Alhucema, one of the three Iberian lynxes at the Jerez Zoo lynx facilites since February died on 11th October. She was captured in Sierra Morena in 2004 and until her sudden death was thought to be healthy. The cause of death is unsure but appears to be related to liver failure. More here (pdf)
Ecologistas en Acción have reported the presence of an Iberian Lynx in the Sierra Norte de Sevilla between Castiblanco and El Ronquillo. Experts doubt lynxes can survive in area with so many barriers and infrastructurs. Is this a relict population or is it a lynx moving out in dispersion? (07/11/05) More soon. portaldelmedioambiente
Iberian lynx videos
Here's a series of video clips and multimedia of the lynx I've come across.
These from Arkive are high-definition. - so unless you've got ADSL don't bother. If you have, it's worth it. Here at Archive You can also download them (4mega a go). Favourites 'catching a patridge' and 'grooming'.
Iberian lynx - overview
Iberian lynx cubs climbing in a tree
Iberian lynx chases and catches rabbit
Iberian lynx stalking and catching a partridge.
Iberian lynx feeding on a partridge
Iberian lynx grooming
Iberian lynx scratching a tree
Iberian lynx walking through scrub
I've also come across this 6min video from last year from National Geographic (direct link to video). Worth watching despite naff American voiceover. Cromo the Iberian Lynx
Research abstracts on the Iberian lynx
These abstracts and more on the lynx from the excellent carnivoreportal (Link directly list of articles in database) I may well copy this idea.
Energy-Expenditure and Prey Requirements of Free-Ranging Iberian Lynx in Southwestern Spain
Journal of Wildlife Management
Physical Characteristics of Iberian Lynxes (Lynx-Pardinus) from Donana, Southwestern Spain
Journal of Mammalogy
Bovine tuberculosis and the endangered Iberian lynx
Emerging Infectious Diseases
The use of breeding dens and kitten development in the Iberian lynx (Lynx pardinus)
Journal of Zoology
Immobilization of the Endangered Iberian Lynx with Xylazine- Hydrochloride and Ketamine-Hydrochloride
Journal of Wildlife Diseases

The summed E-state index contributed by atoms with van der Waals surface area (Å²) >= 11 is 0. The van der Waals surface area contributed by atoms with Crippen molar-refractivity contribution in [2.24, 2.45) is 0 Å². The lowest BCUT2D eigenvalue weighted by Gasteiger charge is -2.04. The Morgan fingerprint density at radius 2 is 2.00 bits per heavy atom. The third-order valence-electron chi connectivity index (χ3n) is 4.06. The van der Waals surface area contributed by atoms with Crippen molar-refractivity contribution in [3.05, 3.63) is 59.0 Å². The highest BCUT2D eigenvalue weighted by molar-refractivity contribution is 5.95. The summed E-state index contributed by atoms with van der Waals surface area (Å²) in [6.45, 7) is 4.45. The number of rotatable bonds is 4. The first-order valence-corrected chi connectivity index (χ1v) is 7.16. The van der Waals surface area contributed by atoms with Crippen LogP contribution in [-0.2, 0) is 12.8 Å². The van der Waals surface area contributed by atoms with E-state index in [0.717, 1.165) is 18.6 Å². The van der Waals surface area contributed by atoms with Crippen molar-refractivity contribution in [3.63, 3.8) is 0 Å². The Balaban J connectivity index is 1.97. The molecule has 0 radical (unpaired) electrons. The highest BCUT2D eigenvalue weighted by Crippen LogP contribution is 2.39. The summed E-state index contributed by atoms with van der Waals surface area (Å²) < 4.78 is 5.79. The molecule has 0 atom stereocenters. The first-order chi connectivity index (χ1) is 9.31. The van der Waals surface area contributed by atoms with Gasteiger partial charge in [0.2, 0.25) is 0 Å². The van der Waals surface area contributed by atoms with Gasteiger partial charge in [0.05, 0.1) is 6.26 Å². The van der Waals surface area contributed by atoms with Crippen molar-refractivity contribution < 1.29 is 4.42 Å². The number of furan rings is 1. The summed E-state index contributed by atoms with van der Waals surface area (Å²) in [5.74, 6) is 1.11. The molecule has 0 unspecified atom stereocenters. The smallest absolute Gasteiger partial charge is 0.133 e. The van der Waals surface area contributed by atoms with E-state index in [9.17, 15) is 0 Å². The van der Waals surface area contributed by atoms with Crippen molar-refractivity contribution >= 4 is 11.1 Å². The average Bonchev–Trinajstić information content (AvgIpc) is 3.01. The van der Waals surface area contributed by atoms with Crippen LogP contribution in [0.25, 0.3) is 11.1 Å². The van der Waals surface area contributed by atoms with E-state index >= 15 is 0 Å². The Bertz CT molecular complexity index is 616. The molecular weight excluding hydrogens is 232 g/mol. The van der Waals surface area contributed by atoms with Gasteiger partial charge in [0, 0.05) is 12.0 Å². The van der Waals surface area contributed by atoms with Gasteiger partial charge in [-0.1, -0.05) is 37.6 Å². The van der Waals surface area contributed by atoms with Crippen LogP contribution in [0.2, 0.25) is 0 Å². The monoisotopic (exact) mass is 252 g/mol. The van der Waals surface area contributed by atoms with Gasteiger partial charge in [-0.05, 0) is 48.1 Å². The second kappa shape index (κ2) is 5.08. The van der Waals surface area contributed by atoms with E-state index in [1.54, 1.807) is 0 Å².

Rates and Causes of Mortality in a Fragmented Population of Iberian Lynx Felis-Pardina Temminck, 1824
Spatial organization and land tenure system of the endangered Iberian lynx (Lynx pardinus)
Journal of Zoology
Proximate and ultimate causes of dispersal in the Iberian lynx Lynx pardinus
Survival of injured Iberian lynx (Lynx pardinus) and non- natural mortality in central-southern Spain
Latest census claims between 141 and 169 adult Iberian lynxes - though there are doubts
02/11. The latest census by the Andalusian government (Junta de Andalucia) estimates the number of adult lynxes at between 141 and 169 with a minimum of 36 cubs. In the Andújar-Cardeña regiin there are 26 "territorial females" with a minimum of 26 cubs. These figures are the "best" since 2001 when reliable records began. This is of course good news, but while the Sierra Morena population is expanding in number and area, the lynx stronghold of Doñana, with just 10 cubs born this year and several road deaths, seems increasingly hemmed in and condemned to a slow death by encroaching urbanisation and the failure to increase rabbit numbers. Diaro de Cordoba.
There are however doubts around these figures and there appears to be some confusion over the number of lynx in the wild.
Perhaps more reliable figures come from Nicolas Guzmán working for surveys for the Spanish Government. After an exhaustative study involving annual camera trap surveys.(fototrampeo), he came to a figure of 100-120 adult lynes in 2004 - as presented at the lynx conference in Cordoba in December 2004. . Nicolas Guzman is the national co-ordintar of the lynx recovery in Spain. More no doubt to come.
Evolution number of females with cubs in Doñana:
I picked this up from the linceiberico forum here:
2001: 6 in the National Park; 0 in the Natural Park and 0 in the Unprotected Area (so-called area of influence).
2002: 9 in the National Park; 1 in the Natural Park and 0 in the Unprotected Area.
2003: 3 in the National Park; 3 in the Natural Park and 1 in the Unprotected Area
2004: 3-4 in the National Park; 4 in the Natural Park and 2 in the Unprotected Area.
2005: Preliminary data: Confirmed reproduction of 6 females and indications (pending confirmation) of 3 more females having given birth. Only 1 (one) female has raised cubs -a single cub at that- in all the National Park.[...]. There may be up to 8 females with cubs in the areas outside: 4 in the Natural Park and another 4 in the Unprotected Area,
Preliminary data indicate 36 cubs born this year: 24 in Sierra Morena and 12 in Doñana.
Other news: The skull of lynx has been found in Doñana. A tracking collar, fitted by the Estación Biológica de Doñana, was found with it.
Some new lynx links
18/10. There's a great forum in Spanish on the Iberian lynx here . Part of www.ellinceiberico.com , an excellent Spanish updated lynx resource by Antonio Rivas. Check out the collection of lynx videos and sound clips. Also well worth visiting is the English-language Iberian Lynx Compendium, by the Cat Specialist Group of the World Conservation Union. A comprehensive rundown on all aspects of the Iberian lynx. And an interesting French site called ours-loup-lynx, on the bear-wolf-lynx triad, with updated news on both the Iberian and Eurasian lynx
Another dead lynx (updated 18/10)